Fewer things are harder to bear than the passing of loved ones.
But when you come from a dual-culture, or when you are a foreigner living in Japan, your troubles are exponential. Especially when you realize that heirlooms and other possessions (that were destined for you) have somehow been usurped. It only adds insult to injury and irreparably destroys family ties that, in effect, were already broken when you learned about the nefarious actions of your relatives.
Can you get back your inheritance and how can you best protect your family from going through this in the future?
On the issues of inheritance, most of my clients are dual-culture or Japanese nationals. The typical story is that a Japanese grandfather has died, and that you’ve come to realize you have been marginalized in your inheritance. The complaint I always hear is, “I don’t know what the law says, but this distribution sure doesn’t seem fair to me…”
Not only might it be unfair but (in the absence of a Will) it also might be illegal. Traditionally in Japan, inheritance always went to the eldest son—the one burdened with taking care of elderly parents until their deaths. However, since the end of the war, very specific laws have been implemented which dictate how, in the absence of Will, an estate should be distributed. It follows a certain calculation that even accommodates illegitimate children in the distribution. Nevertheless, in some remote areas of Japan, the old inheritance system is still present in the minds of locals. This creates a definite clash of cultures when patriarchs pass on, and often these situations lead to an uncle or an aunt preventing you from getting your share of the inheritance.
I’ve been working here in Japan for over thirty years, providing services to individuals with inheritance problems. I grew-up on the Japanese island of Okinawa, so I have witnessed foreigners (and their children) being defrauded from their inheritance by unscrupulous relatives.
When blood relatives take it upon themselves to decide “who gets what” you need to act quickly, and carefully, while remaining firm in your convictions. The ability of the parties to settle these situations without professional assistance rapidly approaches zero. The result is years of litigation and the complete destruction of all family ties. This is avoidable. Death and taxes indeed are inevitable, but you can prevent your loved ones from ever having to go through a fight over assets. This is the minimum you should expect. As a result of seeing, firsthand, the destruction of families due to inheritance disputes, I expanded my business to include providing Wills to my clients as well. With the creation of a Will, you can overrule the intestate succession law: a last letter to your loved ones in which you decide how your estate is divided.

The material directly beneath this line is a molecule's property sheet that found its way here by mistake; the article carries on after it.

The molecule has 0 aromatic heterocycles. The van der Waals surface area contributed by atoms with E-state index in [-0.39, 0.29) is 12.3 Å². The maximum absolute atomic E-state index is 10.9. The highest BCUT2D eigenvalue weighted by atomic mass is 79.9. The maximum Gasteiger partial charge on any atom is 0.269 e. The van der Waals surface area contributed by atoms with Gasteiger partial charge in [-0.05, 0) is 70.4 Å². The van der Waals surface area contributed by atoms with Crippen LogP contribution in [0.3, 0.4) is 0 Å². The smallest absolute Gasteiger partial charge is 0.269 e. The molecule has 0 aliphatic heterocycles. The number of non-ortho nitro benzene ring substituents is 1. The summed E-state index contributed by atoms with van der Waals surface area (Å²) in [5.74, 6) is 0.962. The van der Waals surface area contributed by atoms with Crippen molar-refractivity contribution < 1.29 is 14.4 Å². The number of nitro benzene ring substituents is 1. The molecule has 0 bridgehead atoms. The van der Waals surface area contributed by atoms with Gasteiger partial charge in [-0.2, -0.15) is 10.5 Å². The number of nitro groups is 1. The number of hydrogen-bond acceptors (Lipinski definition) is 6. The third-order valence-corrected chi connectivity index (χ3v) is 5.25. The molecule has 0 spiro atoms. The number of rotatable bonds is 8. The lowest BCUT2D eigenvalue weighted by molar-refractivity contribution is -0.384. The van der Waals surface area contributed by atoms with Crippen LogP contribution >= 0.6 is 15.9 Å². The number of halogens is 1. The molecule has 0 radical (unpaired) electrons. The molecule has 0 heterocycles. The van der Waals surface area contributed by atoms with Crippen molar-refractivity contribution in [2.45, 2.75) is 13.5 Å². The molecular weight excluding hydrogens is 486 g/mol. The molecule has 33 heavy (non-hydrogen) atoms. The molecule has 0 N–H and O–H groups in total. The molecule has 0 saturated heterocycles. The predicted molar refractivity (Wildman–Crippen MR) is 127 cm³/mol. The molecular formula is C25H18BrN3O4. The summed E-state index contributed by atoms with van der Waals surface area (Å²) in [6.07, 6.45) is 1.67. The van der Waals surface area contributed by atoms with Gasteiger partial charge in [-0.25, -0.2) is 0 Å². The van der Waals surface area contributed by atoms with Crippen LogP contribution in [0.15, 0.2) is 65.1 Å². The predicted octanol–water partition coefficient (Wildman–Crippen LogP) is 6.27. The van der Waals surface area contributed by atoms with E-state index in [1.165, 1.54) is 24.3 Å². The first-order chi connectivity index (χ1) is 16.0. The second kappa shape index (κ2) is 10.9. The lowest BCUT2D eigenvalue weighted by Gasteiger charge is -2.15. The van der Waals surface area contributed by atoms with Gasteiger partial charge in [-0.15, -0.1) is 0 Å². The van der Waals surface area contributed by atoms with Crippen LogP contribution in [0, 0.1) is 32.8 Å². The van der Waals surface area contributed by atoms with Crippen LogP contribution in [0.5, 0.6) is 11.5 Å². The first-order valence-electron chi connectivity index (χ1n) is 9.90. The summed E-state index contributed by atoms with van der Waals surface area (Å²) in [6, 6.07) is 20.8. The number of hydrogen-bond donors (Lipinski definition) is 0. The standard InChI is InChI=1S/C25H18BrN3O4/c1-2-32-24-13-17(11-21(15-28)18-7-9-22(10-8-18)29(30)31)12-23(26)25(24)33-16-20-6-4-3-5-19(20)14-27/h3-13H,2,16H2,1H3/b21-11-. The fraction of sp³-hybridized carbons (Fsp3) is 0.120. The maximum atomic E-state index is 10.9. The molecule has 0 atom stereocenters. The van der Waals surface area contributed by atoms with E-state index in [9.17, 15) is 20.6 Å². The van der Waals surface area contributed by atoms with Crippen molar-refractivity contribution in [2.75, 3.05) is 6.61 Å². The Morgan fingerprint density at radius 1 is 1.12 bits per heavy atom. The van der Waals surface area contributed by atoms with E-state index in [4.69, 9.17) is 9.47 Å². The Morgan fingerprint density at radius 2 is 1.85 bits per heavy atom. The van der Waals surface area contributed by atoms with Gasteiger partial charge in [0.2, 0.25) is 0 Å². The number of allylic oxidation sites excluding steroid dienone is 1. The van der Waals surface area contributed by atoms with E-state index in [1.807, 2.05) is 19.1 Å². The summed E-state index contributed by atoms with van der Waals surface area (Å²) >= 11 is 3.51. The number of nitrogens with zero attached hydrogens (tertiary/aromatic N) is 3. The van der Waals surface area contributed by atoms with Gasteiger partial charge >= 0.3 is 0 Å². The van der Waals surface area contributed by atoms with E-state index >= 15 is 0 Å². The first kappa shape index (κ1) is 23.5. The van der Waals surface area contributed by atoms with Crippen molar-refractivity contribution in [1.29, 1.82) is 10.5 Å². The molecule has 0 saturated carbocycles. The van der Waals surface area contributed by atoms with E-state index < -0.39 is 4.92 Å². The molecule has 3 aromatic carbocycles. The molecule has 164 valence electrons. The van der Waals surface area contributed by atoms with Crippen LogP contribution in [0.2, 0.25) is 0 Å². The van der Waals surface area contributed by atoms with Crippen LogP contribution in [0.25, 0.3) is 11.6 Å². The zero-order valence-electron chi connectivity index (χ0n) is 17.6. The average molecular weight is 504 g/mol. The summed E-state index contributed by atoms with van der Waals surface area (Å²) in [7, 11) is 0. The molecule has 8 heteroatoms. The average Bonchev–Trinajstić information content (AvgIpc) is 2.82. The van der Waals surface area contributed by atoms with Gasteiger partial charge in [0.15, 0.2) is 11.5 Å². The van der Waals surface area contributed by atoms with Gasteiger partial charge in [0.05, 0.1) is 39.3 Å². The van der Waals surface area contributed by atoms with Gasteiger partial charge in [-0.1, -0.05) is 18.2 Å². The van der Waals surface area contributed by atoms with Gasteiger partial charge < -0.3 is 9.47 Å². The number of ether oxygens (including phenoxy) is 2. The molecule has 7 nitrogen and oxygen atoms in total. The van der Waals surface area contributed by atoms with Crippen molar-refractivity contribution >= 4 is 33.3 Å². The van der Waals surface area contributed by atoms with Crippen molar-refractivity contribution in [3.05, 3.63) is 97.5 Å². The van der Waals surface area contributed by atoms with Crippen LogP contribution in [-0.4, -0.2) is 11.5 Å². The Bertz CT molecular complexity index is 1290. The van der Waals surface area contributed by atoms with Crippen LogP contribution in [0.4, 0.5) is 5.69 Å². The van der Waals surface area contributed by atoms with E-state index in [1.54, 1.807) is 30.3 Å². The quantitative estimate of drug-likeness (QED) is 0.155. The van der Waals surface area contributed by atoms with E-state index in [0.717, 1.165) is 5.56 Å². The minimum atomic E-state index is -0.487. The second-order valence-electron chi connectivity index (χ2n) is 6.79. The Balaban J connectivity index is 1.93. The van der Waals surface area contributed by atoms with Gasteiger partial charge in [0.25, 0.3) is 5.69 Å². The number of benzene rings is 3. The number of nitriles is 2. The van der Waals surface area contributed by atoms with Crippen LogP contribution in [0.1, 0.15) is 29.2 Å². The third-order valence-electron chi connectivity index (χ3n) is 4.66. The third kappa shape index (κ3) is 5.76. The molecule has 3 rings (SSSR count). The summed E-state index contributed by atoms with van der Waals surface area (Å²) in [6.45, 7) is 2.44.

A Will written in Japan does not necessarily need to be written in Japanese for it to be effective. People frequently ask, “I’m not rich, so why should I need a Will?” The truth of the matter is that everyone needs a Will, no matter what your possessions are now or what they might become in the future. Your estate will expand and shrink depending on your children, the deaths of your relatives and other unforeseen variables.
Unfortunately, Wills are little-used (strangely enough) and often misunderstood here in Japan. Not many people like to think about their own death which is why writing a Will is so difficult, but it carries tremendous advantages.
The first advantage is that, should anything happen to you, you know that your loved ones will be taken care of and protected. Not just anyone can write a Will that can hold up in court, or that will be effective to accommodate all situations that could possibly arise unforeseen in five or ten years. There are only a few recognized ways to formalize a Will in Japan and the one that makes the most sense is the process that I follow. You want to write a Will once and put it to sleep. I advise on how to do it and what points to consider. The process can take just about three weeks but, because there are plenty of hard decisions that have to be made, the process generally takes a bit longer.
Another reason to have a Will is to keep your estate as tax-free as possible. There is a certain limit established by every country below which, in the event of death, you don’t have to pay taxes. Keep in mind that the established amount is not simply the balance in savings accounts, but the valuation of the totality of assets. Also, although you might die in Japan and estate taxes might apply, some of your assets in other countries might be collected, assessed and distributed according to your Will or through the intestate succession rules of another country.
It is also essential that your Will is recognized under both Japanese law and the law of the jurisdiction in which the majority of your assets might be located. Creating a Will is a responsible solution that can save your loved ones from foreseeable (unnecessary) burdens and complications.
If you have any questions, please contact us and schedule a consultation. Let us help you.